Foods to Eat for a Healthy Tan

Tanning foods

When done correctly, sun exposure can be a wonderful thing for us, initiating the production of vitamin D, a much needed nutrient of crucial importance for our health. Tan skin is the visible result of sun exposure and an indicator of good health. But sometimes, getting our skin to put on a beautiful, healthy-looking golden glow may require us to adopt rather unhealthy sunbathing behaviors which may have long-term side effects. Fortunately, eating certain foods can help us achieve an extra tone of subtle tan as well as improve skin health and its overall appearance.

What should we eat for a healthy tan? Foods rich in carotenes such as beta carotene, a precursor of vitamin A with strong antioxidant properties, are the most likely to help us get a beautiful tan naturally. However, our skin needs several essential nutrients to stay healthy, regardless if it’s tanned or not, or in between. Foods rich in vitamins A, E and C, as well as healthy unsaturated fatty acids such as Omega-3 are crucial for having healthy skin to begin with. Because only healthy skin achieved through good nutrition and proper care can be safely exposed to the sun and become beautifully tan.

Foods that help tan

Eating the right foods not only ensures we have a healthy, beautiful skin, but also a healthy, beautiful tan. A high intake of carotenes (orange and red pigments in food) may cause our skin to take on a more or less pronounced orange pigment, a benign, thus harmless and perfectly reversible condition known as carotenosis or carotenoderma. As a result, eating one or two extra servings of foods rich in carotenes can encourage a beautiful, natural, subtle tan and even offer slightly more protection against radiation from the sun as a result of the strong antioxidant properties of carotenes such as beta-carotene.

But orange and red foods are not the only ones to contain significant amounts of carotene. Dark green fruits and vegetables such as leafy green vegetables are also important dietary sources of carotenes, but also several dark purple produce varieties. Just as important, cooking fruits and vegetables rich in carotenes, particularly beta-carotene, can make the pigment more bioavailable, meaning we absorb more of it and enjoy more of its health benefits.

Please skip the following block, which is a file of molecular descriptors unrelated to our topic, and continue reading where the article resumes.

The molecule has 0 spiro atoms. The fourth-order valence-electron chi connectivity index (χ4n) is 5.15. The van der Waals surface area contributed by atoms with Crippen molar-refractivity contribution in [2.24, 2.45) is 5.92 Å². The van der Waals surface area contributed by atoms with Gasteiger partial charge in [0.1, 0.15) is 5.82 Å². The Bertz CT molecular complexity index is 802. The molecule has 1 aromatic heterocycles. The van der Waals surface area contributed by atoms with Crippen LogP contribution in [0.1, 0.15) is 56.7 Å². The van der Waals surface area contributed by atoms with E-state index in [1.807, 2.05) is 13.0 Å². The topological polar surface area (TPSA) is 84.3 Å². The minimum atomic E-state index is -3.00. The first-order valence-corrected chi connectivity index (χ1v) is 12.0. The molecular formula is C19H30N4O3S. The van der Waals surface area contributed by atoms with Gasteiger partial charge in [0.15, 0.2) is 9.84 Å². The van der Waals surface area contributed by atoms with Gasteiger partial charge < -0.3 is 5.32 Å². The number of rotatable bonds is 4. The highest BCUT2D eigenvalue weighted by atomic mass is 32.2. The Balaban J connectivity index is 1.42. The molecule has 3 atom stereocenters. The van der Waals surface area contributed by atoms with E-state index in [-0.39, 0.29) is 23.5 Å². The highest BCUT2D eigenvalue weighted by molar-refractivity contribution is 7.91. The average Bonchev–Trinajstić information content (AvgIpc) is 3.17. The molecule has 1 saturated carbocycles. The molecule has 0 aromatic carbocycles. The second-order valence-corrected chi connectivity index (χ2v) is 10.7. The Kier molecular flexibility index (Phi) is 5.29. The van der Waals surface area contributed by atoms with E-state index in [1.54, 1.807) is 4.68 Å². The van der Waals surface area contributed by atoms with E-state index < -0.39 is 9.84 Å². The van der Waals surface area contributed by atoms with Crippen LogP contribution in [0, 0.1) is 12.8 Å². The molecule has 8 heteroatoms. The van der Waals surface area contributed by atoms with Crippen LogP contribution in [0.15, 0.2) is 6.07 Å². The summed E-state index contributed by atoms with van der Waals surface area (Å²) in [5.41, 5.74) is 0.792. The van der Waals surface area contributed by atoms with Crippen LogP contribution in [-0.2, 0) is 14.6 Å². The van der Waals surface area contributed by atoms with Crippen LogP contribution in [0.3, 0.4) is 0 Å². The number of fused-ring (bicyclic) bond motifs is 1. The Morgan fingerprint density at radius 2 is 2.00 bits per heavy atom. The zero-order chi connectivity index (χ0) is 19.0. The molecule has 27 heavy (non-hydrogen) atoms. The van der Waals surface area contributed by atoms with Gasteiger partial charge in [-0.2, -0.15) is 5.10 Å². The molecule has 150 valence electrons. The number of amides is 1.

Foods for tanning

The top 20 foods richest in beta-carotene we could consider eating when looking to tan are:
1) Apricots. Raw apricots have about 1696 mcg (micrograms) of beta-carotene per 1 cup of 155 g of halved fruits. Dried, uncooked apricots have about 2812 mcg per cup of an estimated 130 g. Uncooked, dried peaches contain about the same amounts: 1718 mcg per 160 g cup.

2) Carrots. Canned carrot juice contains about 21955 mcg of beta-carotene per 236 g cup, while 128 g of chopped raw carrots have about 10605 mcg of beta-carotene. 146 g of frozen, boiled carrots provide 11971 mcg of carotenes. See different carrot colors nutrition for more information on the properties and benefits of orange, red, yellow, white and black carrots.

Tanning foods

3) Pumpkin, pumpkin flowers and pumpkin leaves. Boiled unsalted pumpkin flowers contain around 1394 mcg of beta-carotene, an important form of carotene, for every 134 g. Boiled, unsalted pumpkin leaves contain 682 mcg per cup (71 g). Canned pumpkin has 17003 mcg per 1 cup of 245 g. Boiled pumpkin provides 5135 mcg per 245 g cup.

4) Red and green bell peppers. Sweet raw red peppers contain 2420 mcg of beta-carotene per 149 g. Boiled sweet red peppers have 2059 mcg for every 135 g. Raw green hot peppers have 302 mcg of beta-carotene per 45 g pepper. Raw red hot peppers have 240 mcg per 45 g pepper. Jalapeno peppers: 505 mcg per 90 g cup. Nevertheless, it may be best to avoid peppers if you have acid reflux disease. See what foods to eat and to avoid for acid reflux.